In the West Midlands, in a dispute which fortunately we were able to resolve without taking strike action, we won a 90% vote on an 84% turnout. So it is possible despite those hurdles to organise and fightback – but, nevertheless, those hurdles are in place. It is not simply, however, the 2016 Trade Union Act that is the problem. We have more than three decades of anti-union legislation. And one of the biggest problems the trade unions had – certainly my own trade union had – when Labour was in power was the complete failure, apart for some minor tinkering, to do anything about the anti-trade union legislation, which seriously limits our ability to fight back. It has led to key strategic defeats for our side. Blair of course boasted about having the most restrictive trade union rights in western Europe. The Corbyn election has given us the opportunity to put that back on the agenda.
However, I think it is worth noting, if you read the National Policy Forum document in relation to this – I think there is only one paragraph referring to the anti-union laws – it says that yes, we will move to repeal the Trade Union Act and give rights to access to workplaces and so on, and then to “develop this thinking”. Well, we could be a bit clearer than that! We should say: our starting point are the policies that have already passed at Labour conference which is that all those laws should be repealed.
However, this is not simply concentrating on the law. It is about rebuilding a fighting trade union movement. We have been inspired by the McDonald’s strikers, the Picturehouse strikers, those organised by independent, small, non-TUC unions. Places where workers have organised where people dismissed them and said “oh, you’ll never make a breakthrough”. These strikes deserve our acknowledgement and the full support of our movement.
It may be that some people think we’ll get attacked in the press, others think it’s going too far. But at least we need to start having the debate – what programme do we want from a Labour government in relation to employment and trade union rights? Our starting point is all the anti-trade union legislation needs to go. We’ve run into trouble over mass picketing in the past and have been taken to court. Some of us will recall the NUM saying that at one point, in order to support nurses’ pay claims, they would consider calling miners out in solidarity. And yet we’ve become so used to things that that sort of thinking isn’t even in people’s heads any more. But we should be thinking about solidarity and how we develop it, and if we go on strike how we take strike action to win – and that may mean organising pickets, flying pickets, whatever we need to do. The state should keep completely out of it.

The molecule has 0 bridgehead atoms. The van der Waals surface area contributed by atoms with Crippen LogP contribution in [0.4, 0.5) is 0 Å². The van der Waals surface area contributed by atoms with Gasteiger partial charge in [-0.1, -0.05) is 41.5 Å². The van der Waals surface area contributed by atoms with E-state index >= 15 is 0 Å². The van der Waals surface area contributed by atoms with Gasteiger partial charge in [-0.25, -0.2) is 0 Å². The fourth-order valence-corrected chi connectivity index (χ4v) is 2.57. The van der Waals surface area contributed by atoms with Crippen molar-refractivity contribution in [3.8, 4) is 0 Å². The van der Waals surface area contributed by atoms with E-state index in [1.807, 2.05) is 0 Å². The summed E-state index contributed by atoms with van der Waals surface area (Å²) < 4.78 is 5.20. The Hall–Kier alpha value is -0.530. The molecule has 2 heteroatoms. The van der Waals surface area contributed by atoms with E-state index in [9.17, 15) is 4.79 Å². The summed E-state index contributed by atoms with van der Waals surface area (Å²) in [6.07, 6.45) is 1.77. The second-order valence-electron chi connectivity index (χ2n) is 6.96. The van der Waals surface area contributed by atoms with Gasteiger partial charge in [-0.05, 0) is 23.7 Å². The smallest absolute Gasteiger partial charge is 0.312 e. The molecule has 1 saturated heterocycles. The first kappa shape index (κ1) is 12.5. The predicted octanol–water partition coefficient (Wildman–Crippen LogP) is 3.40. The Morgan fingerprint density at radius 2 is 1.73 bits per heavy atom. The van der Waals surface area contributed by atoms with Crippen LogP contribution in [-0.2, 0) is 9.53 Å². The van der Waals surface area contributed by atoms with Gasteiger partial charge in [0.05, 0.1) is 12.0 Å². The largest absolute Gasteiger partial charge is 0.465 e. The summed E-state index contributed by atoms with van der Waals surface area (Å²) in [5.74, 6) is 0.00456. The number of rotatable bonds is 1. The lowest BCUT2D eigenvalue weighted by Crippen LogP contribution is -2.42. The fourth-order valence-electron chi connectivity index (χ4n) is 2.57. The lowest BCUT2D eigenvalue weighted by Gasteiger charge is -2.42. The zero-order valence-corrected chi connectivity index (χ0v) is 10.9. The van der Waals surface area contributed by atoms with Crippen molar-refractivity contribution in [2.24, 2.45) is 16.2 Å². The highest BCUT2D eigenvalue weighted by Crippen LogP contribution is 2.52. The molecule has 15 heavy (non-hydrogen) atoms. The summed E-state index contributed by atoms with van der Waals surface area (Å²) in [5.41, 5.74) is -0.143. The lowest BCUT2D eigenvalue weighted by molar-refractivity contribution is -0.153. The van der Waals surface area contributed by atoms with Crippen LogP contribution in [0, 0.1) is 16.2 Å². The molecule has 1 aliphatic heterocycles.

I just want to finish on this – if you think about the worrying decline, look to our past. At the turn of the 20th century, trade unions were mostly limited to well-paid workers with secure employment. At the time, people said dock workers would never join unions. And then of course we had the match girls’ strike in 1888, some of the most oppressed young women workers who decided to take action – and did so successfully. And that then set a spark elsewhere in east London among dock workers that led to the New Unionism and mass trade unionism among people previously dismissed as not being able to be unionised. So it is possible to turn things around.
Yes, the economy has moved on in many different ways and we need to take account of that. But we need to be optimistic. The basic relationship hasn’t changed – people go to work, people are exploited by their employers, and our job is to organise workers to defend themselves at work. That’s why we need fighting trade unions, and that’s why we need the repeal of all the anti-trade union legislation.
• For more from Matt Wrack for The Clarion, please click here.